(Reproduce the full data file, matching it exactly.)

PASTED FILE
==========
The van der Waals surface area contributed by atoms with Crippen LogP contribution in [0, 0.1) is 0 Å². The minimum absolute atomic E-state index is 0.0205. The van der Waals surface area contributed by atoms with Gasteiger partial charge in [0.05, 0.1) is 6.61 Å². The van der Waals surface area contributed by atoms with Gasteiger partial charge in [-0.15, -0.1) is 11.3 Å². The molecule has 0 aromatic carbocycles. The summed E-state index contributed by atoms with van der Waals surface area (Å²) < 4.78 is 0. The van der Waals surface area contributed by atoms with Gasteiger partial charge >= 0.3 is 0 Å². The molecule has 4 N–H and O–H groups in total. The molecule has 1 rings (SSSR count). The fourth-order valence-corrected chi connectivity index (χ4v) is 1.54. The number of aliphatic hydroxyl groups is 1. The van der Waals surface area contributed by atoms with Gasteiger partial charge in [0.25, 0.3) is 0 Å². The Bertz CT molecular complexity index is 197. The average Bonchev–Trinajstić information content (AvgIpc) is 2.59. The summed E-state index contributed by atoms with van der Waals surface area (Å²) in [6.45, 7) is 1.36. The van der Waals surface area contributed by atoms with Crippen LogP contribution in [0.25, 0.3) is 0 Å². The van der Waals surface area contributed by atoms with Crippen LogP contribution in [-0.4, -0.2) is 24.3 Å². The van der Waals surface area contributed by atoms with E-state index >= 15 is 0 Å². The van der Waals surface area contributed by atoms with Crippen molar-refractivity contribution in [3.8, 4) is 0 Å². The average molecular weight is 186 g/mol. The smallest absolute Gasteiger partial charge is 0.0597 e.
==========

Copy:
The van der Waals surface area contributed by atoms with Crippen LogP contribution in [0, 0.1) is 0 Å². The minimum absolute atomic E-state index is 0.0205. The van der Waals surface area contributed by atoms with Gasteiger partial charge in [0.05, 0.1) is 6.61 Å². The van der Waals surface area contributed by atoms with Gasteiger partial charge in [-0.15, -0.1) is 11.3 Å². The molecule has 0 aromatic carbocycles. The summed E-state index contributed by atoms with van der Waals surface area (Å²) < 4.78 is 0. The van der Waals surface area contributed by atoms with Gasteiger partial charge >= 0.3 is 0 Å². The molecule has 4 N–H and O–H groups in total. The molecule has 1 rings (SSSR count). The fourth-order valence-corrected chi connectivity index (χ4v) is 1.54. The number of aliphatic hydroxyl groups is 1. The van der Waals surface area contributed by atoms with Gasteiger partial charge in [0.25, 0.3) is 0 Å². The Bertz CT molecular complexity index is 197. The average Bonchev–Trinajstić information content (AvgIpc) is 2.59. The summed E-state index contributed by atoms with van der Waals surface area (Å²) in [6.45, 7) is 1.36. The van der Waals surface area contributed by atoms with Crippen LogP contribution in [0.25, 0.3) is 0 Å². The van der Waals surface area contributed by atoms with Crippen LogP contribution in [-0.4, -0.2) is 24.3 Å². The van der Waals surface area contributed by atoms with E-state index >= 15 is 0 Å². The van der Waals surface area contributed by atoms with Crippen molar-refractivity contribution in [3.8, 4) is 0 Å². The average molecular weight is 186 g/mol. The smallest absolute Gasteiger partial charge is 0.0597 e.